How will the ETF/ETP landscape (products, promoter, trading, availability of products, etc.) change over the next five to ten years?
So far, Europe has not seen the emergence of many independent and specialist players, whereas in the US there are over 40 such providers. US providers have also started moving into Europe, for example First Trust recently established a European business and WisdomTree bought a majority stake in Boost, with the objective of launching its platform into Europe.
There have been some independent European success stories, such as ETF Securities and Source, which should provide encouragement to US firms and European start-ups. ETF Securities has experienced unbelievable success in the commodity space and Source has had some success in the same sector space and other niche investment strategies. Source's roots, however, are not truly independent; whilst managed independently it was originally owned and set up by a panel of investment banks. It is likely that new, more specialist players will emerge and fill the void left by these retrenching investment banks. This will be especially the case for innovative ETF investment strategies rather than straight 'beta'.
The main battleground for innovation is, and will remain for some time, what is loosely referred to as 'Smart Beta'. This is an imprecise 'catch all' term for index methodologies other than market capitalisation, united by a philosophy that market cap weighting tends to overweight stocks that are already overvalued and underweight future value. 'Smart Beta' is where providers will focus their innovation, and where savvy investors will focus their trading and investment strategies. Particular success has been evident for methodologies that weight by dividend, by earnings, by minimum variances and through equal weightings. 'Smart Beta' will allow the ETF industry to push the investment case for lower cost actively managed funds, especially where those strategies are proven by positive track records, for instance WisdomTree, with its seven years' experience in this area.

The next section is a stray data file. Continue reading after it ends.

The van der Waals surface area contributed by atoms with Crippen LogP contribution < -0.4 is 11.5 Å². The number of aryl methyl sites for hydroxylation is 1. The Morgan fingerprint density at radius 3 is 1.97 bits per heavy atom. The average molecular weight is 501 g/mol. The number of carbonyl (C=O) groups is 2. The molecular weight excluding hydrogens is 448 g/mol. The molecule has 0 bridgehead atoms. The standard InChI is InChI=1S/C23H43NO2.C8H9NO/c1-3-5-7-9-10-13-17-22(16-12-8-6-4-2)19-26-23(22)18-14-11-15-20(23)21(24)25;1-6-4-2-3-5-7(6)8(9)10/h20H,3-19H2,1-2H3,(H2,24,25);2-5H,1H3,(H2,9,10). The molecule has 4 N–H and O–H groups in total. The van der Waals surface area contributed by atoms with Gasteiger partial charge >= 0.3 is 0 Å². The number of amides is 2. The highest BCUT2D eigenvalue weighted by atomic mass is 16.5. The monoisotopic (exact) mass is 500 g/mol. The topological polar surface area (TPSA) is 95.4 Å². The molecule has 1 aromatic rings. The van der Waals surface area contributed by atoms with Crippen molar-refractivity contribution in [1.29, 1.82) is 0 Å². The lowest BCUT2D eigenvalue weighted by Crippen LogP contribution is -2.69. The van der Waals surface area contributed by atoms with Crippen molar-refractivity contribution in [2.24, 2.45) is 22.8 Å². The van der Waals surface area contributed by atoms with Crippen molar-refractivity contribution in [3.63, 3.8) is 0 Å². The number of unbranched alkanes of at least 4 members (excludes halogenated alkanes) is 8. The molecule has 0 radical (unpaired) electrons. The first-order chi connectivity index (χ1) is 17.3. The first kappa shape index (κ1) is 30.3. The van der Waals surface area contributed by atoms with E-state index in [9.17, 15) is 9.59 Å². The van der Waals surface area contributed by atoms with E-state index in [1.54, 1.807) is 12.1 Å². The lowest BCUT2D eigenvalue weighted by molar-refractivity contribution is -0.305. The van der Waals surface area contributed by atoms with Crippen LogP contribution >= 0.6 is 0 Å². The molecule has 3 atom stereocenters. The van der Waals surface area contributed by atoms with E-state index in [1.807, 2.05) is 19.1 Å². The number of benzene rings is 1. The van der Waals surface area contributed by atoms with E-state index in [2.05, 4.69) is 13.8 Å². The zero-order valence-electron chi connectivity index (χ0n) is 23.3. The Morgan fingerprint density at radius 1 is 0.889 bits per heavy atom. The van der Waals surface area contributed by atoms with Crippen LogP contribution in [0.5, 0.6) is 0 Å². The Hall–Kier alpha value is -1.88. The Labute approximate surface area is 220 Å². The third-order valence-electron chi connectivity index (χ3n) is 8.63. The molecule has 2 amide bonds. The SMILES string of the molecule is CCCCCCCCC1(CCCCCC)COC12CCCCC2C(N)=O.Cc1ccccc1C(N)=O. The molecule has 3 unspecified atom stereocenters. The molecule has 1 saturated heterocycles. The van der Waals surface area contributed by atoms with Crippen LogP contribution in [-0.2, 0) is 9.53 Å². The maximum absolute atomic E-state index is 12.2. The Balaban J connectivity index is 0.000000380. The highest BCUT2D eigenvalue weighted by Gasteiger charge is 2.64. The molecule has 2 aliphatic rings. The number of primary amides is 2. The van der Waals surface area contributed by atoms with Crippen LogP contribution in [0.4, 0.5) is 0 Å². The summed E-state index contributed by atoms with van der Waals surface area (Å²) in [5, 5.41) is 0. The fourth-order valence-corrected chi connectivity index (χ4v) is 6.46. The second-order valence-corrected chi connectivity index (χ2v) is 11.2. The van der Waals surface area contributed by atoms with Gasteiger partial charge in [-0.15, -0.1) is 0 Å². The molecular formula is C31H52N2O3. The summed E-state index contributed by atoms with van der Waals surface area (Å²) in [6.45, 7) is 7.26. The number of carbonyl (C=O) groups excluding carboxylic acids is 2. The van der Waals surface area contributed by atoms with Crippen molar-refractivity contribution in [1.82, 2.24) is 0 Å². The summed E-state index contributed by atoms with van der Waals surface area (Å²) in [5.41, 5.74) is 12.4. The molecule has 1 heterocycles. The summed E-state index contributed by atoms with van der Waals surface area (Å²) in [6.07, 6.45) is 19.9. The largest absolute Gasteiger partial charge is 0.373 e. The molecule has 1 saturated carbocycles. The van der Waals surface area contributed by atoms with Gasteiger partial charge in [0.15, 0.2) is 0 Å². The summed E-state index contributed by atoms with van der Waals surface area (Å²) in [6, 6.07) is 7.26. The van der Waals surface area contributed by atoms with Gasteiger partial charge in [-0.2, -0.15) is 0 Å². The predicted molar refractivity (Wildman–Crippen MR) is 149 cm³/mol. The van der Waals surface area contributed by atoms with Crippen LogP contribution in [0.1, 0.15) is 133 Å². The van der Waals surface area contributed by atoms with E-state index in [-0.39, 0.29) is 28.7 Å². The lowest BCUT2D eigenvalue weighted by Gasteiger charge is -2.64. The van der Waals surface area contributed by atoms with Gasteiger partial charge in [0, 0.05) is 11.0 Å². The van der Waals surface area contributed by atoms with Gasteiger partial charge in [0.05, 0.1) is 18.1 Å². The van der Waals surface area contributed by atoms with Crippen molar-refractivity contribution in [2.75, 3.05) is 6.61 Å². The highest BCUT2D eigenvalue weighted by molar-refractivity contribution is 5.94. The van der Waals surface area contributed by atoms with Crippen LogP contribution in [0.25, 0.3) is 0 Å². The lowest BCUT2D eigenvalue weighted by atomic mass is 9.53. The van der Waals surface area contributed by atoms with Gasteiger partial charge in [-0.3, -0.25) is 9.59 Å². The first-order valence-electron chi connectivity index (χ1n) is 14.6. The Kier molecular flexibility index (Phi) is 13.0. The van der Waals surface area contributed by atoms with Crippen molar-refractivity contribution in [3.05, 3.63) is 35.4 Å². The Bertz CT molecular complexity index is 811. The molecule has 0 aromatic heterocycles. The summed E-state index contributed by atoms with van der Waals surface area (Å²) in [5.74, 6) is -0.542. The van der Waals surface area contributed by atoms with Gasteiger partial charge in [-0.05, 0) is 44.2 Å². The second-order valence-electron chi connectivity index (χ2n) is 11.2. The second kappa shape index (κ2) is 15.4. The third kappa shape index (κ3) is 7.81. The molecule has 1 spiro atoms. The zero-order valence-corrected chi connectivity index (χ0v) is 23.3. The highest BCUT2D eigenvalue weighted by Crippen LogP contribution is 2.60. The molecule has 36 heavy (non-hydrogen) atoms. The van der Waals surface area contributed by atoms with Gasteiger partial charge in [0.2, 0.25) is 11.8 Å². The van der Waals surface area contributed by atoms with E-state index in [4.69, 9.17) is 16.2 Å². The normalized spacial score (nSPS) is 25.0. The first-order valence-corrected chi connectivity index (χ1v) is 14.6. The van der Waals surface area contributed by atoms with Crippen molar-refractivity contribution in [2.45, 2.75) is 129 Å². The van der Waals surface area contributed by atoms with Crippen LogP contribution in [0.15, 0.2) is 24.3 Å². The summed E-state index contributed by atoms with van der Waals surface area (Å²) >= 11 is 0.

2014 and beyond will see the European ETP market continue to grow rapidly, change in structure and see increasing innovation. While safe to say the US is still leading the way, Europe is learning and catching up fast!